Kirwans Lane, Galway.

Travellers to Dublin Airport in recent years may have noticed the large display showing a stone lined medieval street, advertised as one of the tourist attractions to be visited in Ireland. The street on display is Kirwan’s Lane, in Galway City,

Kirwans Lane, Galway.

It is one of the oldest streets in Galway, possibly dating back to the 13th century shortly after the City of Galway was established by Richard DeBurgh in 1234 AD. The lane was built to connect Cross Street, situated on higher ground, with a mill at the west end of the lane, on the banks of the River Corrib. The mill was in existence by 1365 AD when it was bequeathed to Thomas Martin, and it remained associated with the Martin family for many generations.

Kirwans Lane is numbered 73 in the Pictorial Map of Galway (1651 c.)

Kirwan’s Lane probably originated as an access to Martin’s mill. It is depicted in all the early maps of the city, forming an integral part of the city wall and appears to have survived until the eighteenth century when the area around it was redeveloped variously as a distillery, milling, and chemical works.

The lane owes its name to Sir John Kirwan, who amassed a large fortune trading in the the West Indies. It is believed that he owned the first house, now known as Busker Brownes Public House. At this high point in Galway’s fortunes, he may have been the wealthiest merchant in the city. The lane had earlier been known as Perrons Lane. This may have referred to the external staircases, known as ‘perron’, used in the timber houses built prior to the existing stone houses.

Merchants House, seen on the left of the display, was probably built between 1600 and 1620 AD. It was a purpose built grain store with a central passage way to the back. The remains of the passage-way can be seen on ether side of the main doorway into the present day design concourse. Two decorated stone fireplaces can be seen there today. It also includes some of the original oak timber baseplates in the interior.

Decorated stone fireplace, Block 4 Kirwans Lane.

The house was built as one of a pair with the adjacent (Block 3) Kirwans Lane. Both houses shared a central entrance way to the rear yard and gardens, as well as similar semi-pointed archways and decorated fireplaces. The ground floor of Merchants House, i.e. No 4, was probably used solely for trading, possibly of flour from the nearby mill. The first floor appears to have been the main living area, and the large two-light window provided ample breadth to illuminate the room. The second floor had less impressive window opes & fireplaces.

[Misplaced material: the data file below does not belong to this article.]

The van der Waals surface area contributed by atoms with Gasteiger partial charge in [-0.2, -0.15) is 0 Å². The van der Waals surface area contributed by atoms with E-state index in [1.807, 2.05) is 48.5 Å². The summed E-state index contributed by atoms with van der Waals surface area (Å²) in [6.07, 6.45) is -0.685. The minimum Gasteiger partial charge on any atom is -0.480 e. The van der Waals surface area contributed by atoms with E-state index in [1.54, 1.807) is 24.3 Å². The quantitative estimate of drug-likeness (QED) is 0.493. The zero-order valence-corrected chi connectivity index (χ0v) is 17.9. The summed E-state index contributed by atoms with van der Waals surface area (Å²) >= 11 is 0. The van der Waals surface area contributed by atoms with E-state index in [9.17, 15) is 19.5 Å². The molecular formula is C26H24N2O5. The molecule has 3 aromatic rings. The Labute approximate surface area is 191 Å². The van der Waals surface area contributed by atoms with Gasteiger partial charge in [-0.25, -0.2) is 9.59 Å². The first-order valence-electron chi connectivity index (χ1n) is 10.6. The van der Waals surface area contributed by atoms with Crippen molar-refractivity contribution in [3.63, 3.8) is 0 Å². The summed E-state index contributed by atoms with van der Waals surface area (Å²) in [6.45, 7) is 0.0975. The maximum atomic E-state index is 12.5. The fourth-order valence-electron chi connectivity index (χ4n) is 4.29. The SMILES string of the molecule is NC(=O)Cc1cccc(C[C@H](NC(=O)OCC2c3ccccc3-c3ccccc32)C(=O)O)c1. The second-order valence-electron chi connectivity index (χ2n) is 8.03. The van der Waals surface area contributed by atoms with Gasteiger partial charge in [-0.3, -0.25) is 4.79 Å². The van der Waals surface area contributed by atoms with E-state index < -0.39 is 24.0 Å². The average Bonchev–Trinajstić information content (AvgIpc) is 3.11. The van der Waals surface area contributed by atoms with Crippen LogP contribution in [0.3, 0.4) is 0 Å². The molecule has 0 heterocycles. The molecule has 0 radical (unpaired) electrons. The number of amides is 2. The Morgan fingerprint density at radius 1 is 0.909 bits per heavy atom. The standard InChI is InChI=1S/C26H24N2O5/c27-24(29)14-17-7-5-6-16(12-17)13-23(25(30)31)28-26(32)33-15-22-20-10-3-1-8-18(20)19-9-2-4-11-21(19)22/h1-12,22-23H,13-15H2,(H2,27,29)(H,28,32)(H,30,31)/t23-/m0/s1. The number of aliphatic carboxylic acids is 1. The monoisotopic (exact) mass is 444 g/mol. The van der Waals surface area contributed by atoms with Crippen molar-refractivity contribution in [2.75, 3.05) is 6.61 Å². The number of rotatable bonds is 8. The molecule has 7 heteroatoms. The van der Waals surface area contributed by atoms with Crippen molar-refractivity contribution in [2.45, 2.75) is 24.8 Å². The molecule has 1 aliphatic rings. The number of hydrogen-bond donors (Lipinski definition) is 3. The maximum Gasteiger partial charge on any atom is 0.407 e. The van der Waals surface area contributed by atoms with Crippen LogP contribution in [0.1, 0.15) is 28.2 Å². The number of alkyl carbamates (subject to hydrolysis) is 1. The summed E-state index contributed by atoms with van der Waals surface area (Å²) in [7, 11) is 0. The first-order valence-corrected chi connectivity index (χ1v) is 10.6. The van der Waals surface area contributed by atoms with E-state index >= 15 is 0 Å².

Cromwellian forces ransacked almost the entire city of Galway after the city capitulated to them in 1652. Many of the houses were destroyed and the old mercantile families lost their residences in the city to the incoming English adventurers. Kirwans Lane, like much of Galway City declined in fortunes over the next three hundred years, and by the nineteenth century most of the great stone houses were in disrepair and replaced by factories and warehouses.

Merchants House survived the test of time, and until 1993 its previous owner, Mr O’Faharta, operated a corn and grain dealing business from the premises, continuing a centuries old tradition. The house was extensively refurbished,in 1993-95 and a new roof added to it. An older tower house type structure adjacent to it had much of its its facade rebuilt, and Busker Brownes retains much of the ambience of the original house of Sir John Kirwan.

There are numerous other stone houses and buildings in Galway dating to this period, and the various refurbishments that have taken place since the 1990’s have exposed and reused much of it for the modern era.

© Neil O’Flanagan 2021

Neil O’Flanagan was a consultant archaeologist for the excavation and refurbishment of Kirwan’s Lane 1993-96.

Published by Neil O'Flanagan

An archaeologist and historian with nearly 40 years experience working on archaeological and cultural heritage sites from prehistory to the modern era. He takes a general interest in all aspects of archaeology from prehistory to the post-medieval era, particularly in urban settings. He continues to carry out licensed archaeological excavations in Ireland

Leave a Reply

Fill in your details below or click an icon to log in: Logo

You are commenting using your account. Log Out /  Change )

Twitter picture

You are commenting using your Twitter account. Log Out /  Change )

Facebook photo

You are commenting using your Facebook account. Log Out /  Change )

Connecting to %s

%d bloggers like this: